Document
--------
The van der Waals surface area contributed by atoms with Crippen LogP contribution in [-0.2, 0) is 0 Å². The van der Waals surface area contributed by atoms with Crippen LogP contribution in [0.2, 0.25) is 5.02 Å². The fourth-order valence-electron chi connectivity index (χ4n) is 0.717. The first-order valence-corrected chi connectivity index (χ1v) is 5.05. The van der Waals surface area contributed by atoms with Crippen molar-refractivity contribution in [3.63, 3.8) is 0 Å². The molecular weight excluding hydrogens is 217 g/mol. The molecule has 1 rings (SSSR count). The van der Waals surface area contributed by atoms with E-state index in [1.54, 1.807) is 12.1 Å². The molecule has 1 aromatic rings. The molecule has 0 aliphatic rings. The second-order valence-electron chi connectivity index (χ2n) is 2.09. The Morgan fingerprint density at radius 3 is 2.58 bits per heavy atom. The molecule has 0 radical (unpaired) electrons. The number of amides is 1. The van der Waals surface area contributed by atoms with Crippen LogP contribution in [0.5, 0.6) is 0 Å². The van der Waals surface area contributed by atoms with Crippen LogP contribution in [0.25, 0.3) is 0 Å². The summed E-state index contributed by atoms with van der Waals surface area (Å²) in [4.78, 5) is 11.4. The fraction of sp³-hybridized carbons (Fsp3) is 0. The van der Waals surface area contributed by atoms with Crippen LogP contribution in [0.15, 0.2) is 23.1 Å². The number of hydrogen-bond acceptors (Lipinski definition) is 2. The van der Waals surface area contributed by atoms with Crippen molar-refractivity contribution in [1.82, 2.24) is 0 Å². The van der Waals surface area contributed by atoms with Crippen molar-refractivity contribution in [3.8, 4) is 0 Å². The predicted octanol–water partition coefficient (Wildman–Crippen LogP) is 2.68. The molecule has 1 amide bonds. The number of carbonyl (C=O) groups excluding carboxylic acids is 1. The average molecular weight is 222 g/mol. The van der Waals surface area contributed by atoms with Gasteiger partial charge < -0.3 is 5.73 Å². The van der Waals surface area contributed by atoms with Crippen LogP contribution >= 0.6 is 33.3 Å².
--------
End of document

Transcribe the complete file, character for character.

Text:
The van der Waals surface area contributed by atoms with Crippen LogP contribution in [-0.2, 0) is 0 Å². The van der Waals surface area contributed by atoms with Crippen LogP contribution in [0.2, 0.25) is 5.02 Å². The fourth-order valence-electron chi connectivity index (χ4n) is 0.717. The first-order valence-corrected chi connectivity index (χ1v) is 5.05. The van der Waals surface area contributed by atoms with Crippen molar-refractivity contribution in [3.63, 3.8) is 0 Å². The molecular weight excluding hydrogens is 217 g/mol. The molecule has 1 rings (SSSR count). The van der Waals surface area contributed by atoms with E-state index in [1.54, 1.807) is 12.1 Å². The molecule has 1 aromatic rings. The molecule has 0 aliphatic rings. The second-order valence-electron chi connectivity index (χ2n) is 2.09. The Morgan fingerprint density at radius 3 is 2.58 bits per heavy atom. The molecule has 0 radical (unpaired) electrons. The number of amides is 1. The van der Waals surface area contributed by atoms with Crippen LogP contribution in [0.5, 0.6) is 0 Å². The van der Waals surface area contributed by atoms with Crippen LogP contribution in [0.25, 0.3) is 0 Å². The summed E-state index contributed by atoms with van der Waals surface area (Å²) in [4.78, 5) is 11.4. The fraction of sp³-hybridized carbons (Fsp3) is 0. The van der Waals surface area contributed by atoms with Crippen LogP contribution in [0.15, 0.2) is 23.1 Å². The number of hydrogen-bond acceptors (Lipinski definition) is 2. The van der Waals surface area contributed by atoms with Crippen molar-refractivity contribution in [1.82, 2.24) is 0 Å². The van der Waals surface area contributed by atoms with Crippen molar-refractivity contribution in [3.8, 4) is 0 Å². The predicted octanol–water partition coefficient (Wildman–Crippen LogP) is 2.68. The molecule has 1 amide bonds. The number of carbonyl (C=O) groups excluding carboxylic acids is 1. The average molecular weight is 222 g/mol. The van der Waals surface area contributed by atoms with Gasteiger partial charge < -0.3 is 5.73 Å². The van der Waals surface area contributed by atoms with Crippen LogP contribution >= 0.6 is 33.3 Å².